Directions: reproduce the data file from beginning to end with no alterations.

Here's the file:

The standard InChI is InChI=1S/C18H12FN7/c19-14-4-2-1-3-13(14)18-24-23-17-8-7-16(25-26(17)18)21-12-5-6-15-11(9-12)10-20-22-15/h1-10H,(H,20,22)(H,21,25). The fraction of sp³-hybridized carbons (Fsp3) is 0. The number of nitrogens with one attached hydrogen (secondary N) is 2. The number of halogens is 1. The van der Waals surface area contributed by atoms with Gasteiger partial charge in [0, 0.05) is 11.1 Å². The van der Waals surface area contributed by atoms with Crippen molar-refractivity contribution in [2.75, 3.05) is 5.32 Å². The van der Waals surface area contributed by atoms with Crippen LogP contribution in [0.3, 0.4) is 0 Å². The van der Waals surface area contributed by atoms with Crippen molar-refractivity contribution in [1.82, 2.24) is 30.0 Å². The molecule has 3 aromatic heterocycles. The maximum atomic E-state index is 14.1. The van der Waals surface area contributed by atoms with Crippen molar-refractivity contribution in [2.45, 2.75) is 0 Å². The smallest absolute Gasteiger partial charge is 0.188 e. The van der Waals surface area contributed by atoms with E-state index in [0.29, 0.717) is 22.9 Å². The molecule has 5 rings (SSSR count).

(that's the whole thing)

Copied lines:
The standard InChI is InChI=1S/C18H12FN7/c19-14-4-2-1-3-13(14)18-24-23-17-8-7-16(25-26(17)18)21-12-5-6-15-11(9-12)10-20-22-15/h1-10H,(H,20,22)(H,21,25). The fraction of sp³-hybridized carbons (Fsp3) is 0. The number of nitrogens with one attached hydrogen (secondary N) is 2. The number of halogens is 1. The van der Waals surface area contributed by atoms with Gasteiger partial charge in [0, 0.05) is 11.1 Å². The van der Waals surface area contributed by atoms with Crippen molar-refractivity contribution in [2.75, 3.05) is 5.32 Å². The van der Waals surface area contributed by atoms with Crippen LogP contribution in [0.3, 0.4) is 0 Å². The van der Waals surface area contributed by atoms with Crippen molar-refractivity contribution in [1.82, 2.24) is 30.0 Å². The molecule has 3 aromatic heterocycles. The maximum atomic E-state index is 14.1. The van der Waals surface area contributed by atoms with Crippen molar-refractivity contribution in [2.45, 2.75) is 0 Å². The smallest absolute Gasteiger partial charge is 0.188 e. The van der Waals surface area contributed by atoms with E-state index in [0.29, 0.717) is 22.9 Å². The molecule has 5 rings (SSSR count).